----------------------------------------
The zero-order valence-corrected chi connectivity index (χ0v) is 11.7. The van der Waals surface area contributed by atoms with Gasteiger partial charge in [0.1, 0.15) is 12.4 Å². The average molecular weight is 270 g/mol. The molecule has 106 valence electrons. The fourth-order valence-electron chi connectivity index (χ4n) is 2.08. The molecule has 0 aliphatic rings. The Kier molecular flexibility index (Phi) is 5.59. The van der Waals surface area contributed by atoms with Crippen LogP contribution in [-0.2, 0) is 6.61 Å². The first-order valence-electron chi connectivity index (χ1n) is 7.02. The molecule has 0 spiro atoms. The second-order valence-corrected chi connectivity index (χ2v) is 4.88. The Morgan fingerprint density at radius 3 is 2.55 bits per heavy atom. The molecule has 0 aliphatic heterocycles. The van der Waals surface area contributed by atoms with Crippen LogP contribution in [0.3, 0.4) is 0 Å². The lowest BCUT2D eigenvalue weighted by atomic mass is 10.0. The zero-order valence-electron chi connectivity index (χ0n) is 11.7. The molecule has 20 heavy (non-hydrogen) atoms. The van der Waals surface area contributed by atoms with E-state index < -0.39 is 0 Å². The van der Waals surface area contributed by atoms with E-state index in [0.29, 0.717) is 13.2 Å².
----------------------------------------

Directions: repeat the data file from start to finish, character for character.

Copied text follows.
The zero-order valence-corrected chi connectivity index (χ0v) is 11.7. The van der Waals surface area contributed by atoms with Gasteiger partial charge in [0.1, 0.15) is 12.4 Å². The average molecular weight is 270 g/mol. The molecule has 106 valence electrons. The fourth-order valence-electron chi connectivity index (χ4n) is 2.08. The molecule has 0 aliphatic rings. The Kier molecular flexibility index (Phi) is 5.59. The van der Waals surface area contributed by atoms with Crippen LogP contribution in [-0.2, 0) is 6.61 Å². The first-order valence-electron chi connectivity index (χ1n) is 7.02. The molecule has 0 spiro atoms. The second-order valence-corrected chi connectivity index (χ2v) is 4.88. The Morgan fingerprint density at radius 3 is 2.55 bits per heavy atom. The molecule has 0 aliphatic heterocycles. The van der Waals surface area contributed by atoms with Crippen LogP contribution in [0.3, 0.4) is 0 Å². The lowest BCUT2D eigenvalue weighted by atomic mass is 10.0. The zero-order valence-electron chi connectivity index (χ0n) is 11.7. The molecule has 20 heavy (non-hydrogen) atoms. The van der Waals surface area contributed by atoms with E-state index < -0.39 is 0 Å². The van der Waals surface area contributed by atoms with E-state index in [0.29, 0.717) is 13.2 Å².